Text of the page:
By Katherine Seligman
San Francisco veterinarian Jill Chase had just finished hosting a birthday party for her son 10 years ago when her dog went limp. After investigating what might have caused the problem, she discovered the culprit: cannabis-infused butter that a neighbor had dumped in the garbage down the street. Her dog, a Tibetan terrier who was a habitual trash surfer, had eaten a large dose.
“He was completely OD’d in a coma for three days, on my bathroom floor with an IV,” said Chase, whose dog eventually recovered.
Since Chase’s experience, cases of marijuana poisoning in dogs have increased, particularly in states like California where medical marijuana is legal. As one veterinarian put it, our dogs are “munching out.” Dogs are known to be indiscriminate eaters, going after paper, trash, random objects on the street and, now, their best friend’s cannabis.
The Pet Poison Hotline, which takes calls from around the country and Canada, noted a 200 percent increase in reported incidents of poisoning in the past five years. Dr. Lori Green, a critical care veterinarian at the San Francisco SPCA Veterinary Hospital, says the clinic treats as many as three dogs a week for symptoms of marijuana toxicity: trembling, vomiting and walking troubles.
“There’s been an increase as marijuana becomes more acceptable in public and less of an underworld thing,” said Dr. Karl Jandrey, an assistant clinical professor at the UC Davis School of Veterinary Medicine, where the animal hospital treated 27 dogs for pot poisoning in the past year, up from four in 2010.
A study published in the Journal of Veterinary Emergency and Critical Care in 2012 reported a correlation between the increase in the number of medical marijuana cardholders and the number of dogs getting poisoned. The study found a fourfold increase in cases seen at two Colorado hospitals over six years. All but two dogs — who ate cannabis butter — survived.
If only a small amount of marijuana is consumed, dogs may become listless or depressed. Pot affects dogs differently than it does humans, veterinarians say, because dogs don’t have liver enzymes to metabolize tetrahydrocannabinol, or THC, the active ingredient in cannabis. At higher doses, marijuana can cause dogs to vomit, lose coordination and bladder control, have tremors, and be nervous and over-reactive. Their body temperature and heart rate may drop.
In extreme cases dogs may suffer seizures or seem unresponsive, but THC poisoning is rarely fatal. Dogs usually recover in 12 to 24 hours, though signs can last up to 72 hours.
“We had one dog affected for three days, but it turns out there was psilocybin and antidepressant in the brownie,” Green said. “It was a healthy young dog, but it got the whole cocktail.”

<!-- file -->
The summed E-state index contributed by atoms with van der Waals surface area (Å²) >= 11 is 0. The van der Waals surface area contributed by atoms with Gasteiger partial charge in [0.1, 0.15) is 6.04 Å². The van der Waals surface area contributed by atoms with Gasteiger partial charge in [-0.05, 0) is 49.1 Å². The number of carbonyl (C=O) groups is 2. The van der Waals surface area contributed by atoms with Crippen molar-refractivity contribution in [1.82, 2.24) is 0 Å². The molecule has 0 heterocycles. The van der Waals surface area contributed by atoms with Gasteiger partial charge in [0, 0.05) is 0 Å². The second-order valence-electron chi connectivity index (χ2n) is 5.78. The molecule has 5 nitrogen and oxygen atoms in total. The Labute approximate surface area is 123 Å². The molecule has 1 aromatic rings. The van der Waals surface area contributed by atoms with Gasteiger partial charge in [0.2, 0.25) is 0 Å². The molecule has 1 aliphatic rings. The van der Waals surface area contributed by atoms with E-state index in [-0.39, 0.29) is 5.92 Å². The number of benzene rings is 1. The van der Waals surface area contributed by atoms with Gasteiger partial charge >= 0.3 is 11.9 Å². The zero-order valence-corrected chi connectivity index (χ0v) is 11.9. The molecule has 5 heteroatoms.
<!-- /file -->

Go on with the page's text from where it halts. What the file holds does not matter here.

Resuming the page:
Few poisonings fatal
A urine test can determine if THC is present, but most dogs are diagnosed based on symptoms, which veterinarians say makes it hard to document the exact number of cases. While many owners take dogs to the veterinarian, an unknown number of others call for advice, consult the Internet or wait out the symptoms at home.
A 2002 study by the American SPCA’s Animal Poison Control Center of 250 cases of accidental marijuana ingestion found that only two were fatal — to a cat and a horse. The vast majority of the poisonings, 96 percent, occurred in dogs, with 3 percent in cats and the remaining 1 percent in other species, according to the ASPCA, which also runs a poison hotline.
Veterinarians report that some people give their animals marijuana vapors, tinctures or edibles for pain control, and trade pot biscuit recipes on the Internet and discuss dosage. Green and others discourage such treatment, saying there are more effective, safer drugs available and that there is insufficient research showing that pot helps relieve pet suffering.
Most people who know how their pet got sick are up-front about it, Green said, but sometimes they don’t know. Or they don’t want anyone else to know. She recalls one client who admitted, after her teenage daughter left the room, that it was her own stash.
“We make it clear we’re trying to help the dog and not pointing the finger at anybody,” she said. “The dog might have gotten it from a park or a trash can or from a buddy’s backpack.”
Veterinarians say it’s important to get emergency treatment for dogs that show symptoms of THC toxicity, which usually show up 30 to 90 minutes after ingestion. Treatment may include inducing vomiting, or, if the dog is too woozy, feeding it activated charcoal to absorb what’s in the stomach. In some cases, the dog might need intravenous fluids to help flush out the toxins and an overnight stay for close monitoring of vital signs.
The bill for treatment can vary from a few hundred dollars to more than $1,000, depending on the level of care needed.
Green advises being vigilant about what might put pets at risk, particularly during the season when marijuana edibles may be on the holiday menu.
“Be aware that it might not be your animal but someone else’s,” she said. “They will eat anything you leave out.”